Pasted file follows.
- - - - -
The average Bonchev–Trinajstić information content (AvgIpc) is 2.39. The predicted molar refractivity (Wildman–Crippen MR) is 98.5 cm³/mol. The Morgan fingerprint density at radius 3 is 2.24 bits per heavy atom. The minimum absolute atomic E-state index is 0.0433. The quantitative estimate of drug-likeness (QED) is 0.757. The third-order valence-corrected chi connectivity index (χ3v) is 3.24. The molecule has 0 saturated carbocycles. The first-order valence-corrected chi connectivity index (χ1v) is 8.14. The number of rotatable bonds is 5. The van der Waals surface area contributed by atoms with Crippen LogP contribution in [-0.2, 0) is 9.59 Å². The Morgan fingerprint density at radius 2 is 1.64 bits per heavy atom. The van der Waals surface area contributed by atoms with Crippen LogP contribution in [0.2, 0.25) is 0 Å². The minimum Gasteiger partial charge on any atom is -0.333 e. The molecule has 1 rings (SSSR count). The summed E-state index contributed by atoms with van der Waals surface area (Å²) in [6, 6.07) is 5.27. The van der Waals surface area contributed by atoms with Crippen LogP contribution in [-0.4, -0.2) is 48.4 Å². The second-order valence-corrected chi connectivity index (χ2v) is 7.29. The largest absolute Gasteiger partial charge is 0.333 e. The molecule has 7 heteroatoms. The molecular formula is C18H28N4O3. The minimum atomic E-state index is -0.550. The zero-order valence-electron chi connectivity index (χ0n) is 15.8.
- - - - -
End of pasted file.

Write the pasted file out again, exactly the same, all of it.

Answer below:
The average Bonchev–Trinajstić information content (AvgIpc) is 2.39. The predicted molar refractivity (Wildman–Crippen MR) is 98.5 cm³/mol. The Morgan fingerprint density at radius 3 is 2.24 bits per heavy atom. The minimum absolute atomic E-state index is 0.0433. The quantitative estimate of drug-likeness (QED) is 0.757. The third-order valence-corrected chi connectivity index (χ3v) is 3.24. The molecule has 0 saturated carbocycles. The first-order valence-corrected chi connectivity index (χ1v) is 8.14. The number of rotatable bonds is 5. The van der Waals surface area contributed by atoms with Crippen LogP contribution in [-0.2, 0) is 9.59 Å². The Morgan fingerprint density at radius 2 is 1.64 bits per heavy atom. The van der Waals surface area contributed by atoms with Crippen LogP contribution in [0.2, 0.25) is 0 Å². The minimum Gasteiger partial charge on any atom is -0.333 e. The molecule has 1 rings (SSSR count). The summed E-state index contributed by atoms with van der Waals surface area (Å²) in [6, 6.07) is 5.27. The van der Waals surface area contributed by atoms with Crippen LogP contribution in [-0.4, -0.2) is 48.4 Å². The second-order valence-corrected chi connectivity index (χ2v) is 7.29. The largest absolute Gasteiger partial charge is 0.333 e. The molecule has 7 heteroatoms. The molecular formula is C18H28N4O3. The minimum atomic E-state index is -0.550. The zero-order valence-electron chi connectivity index (χ0n) is 15.8.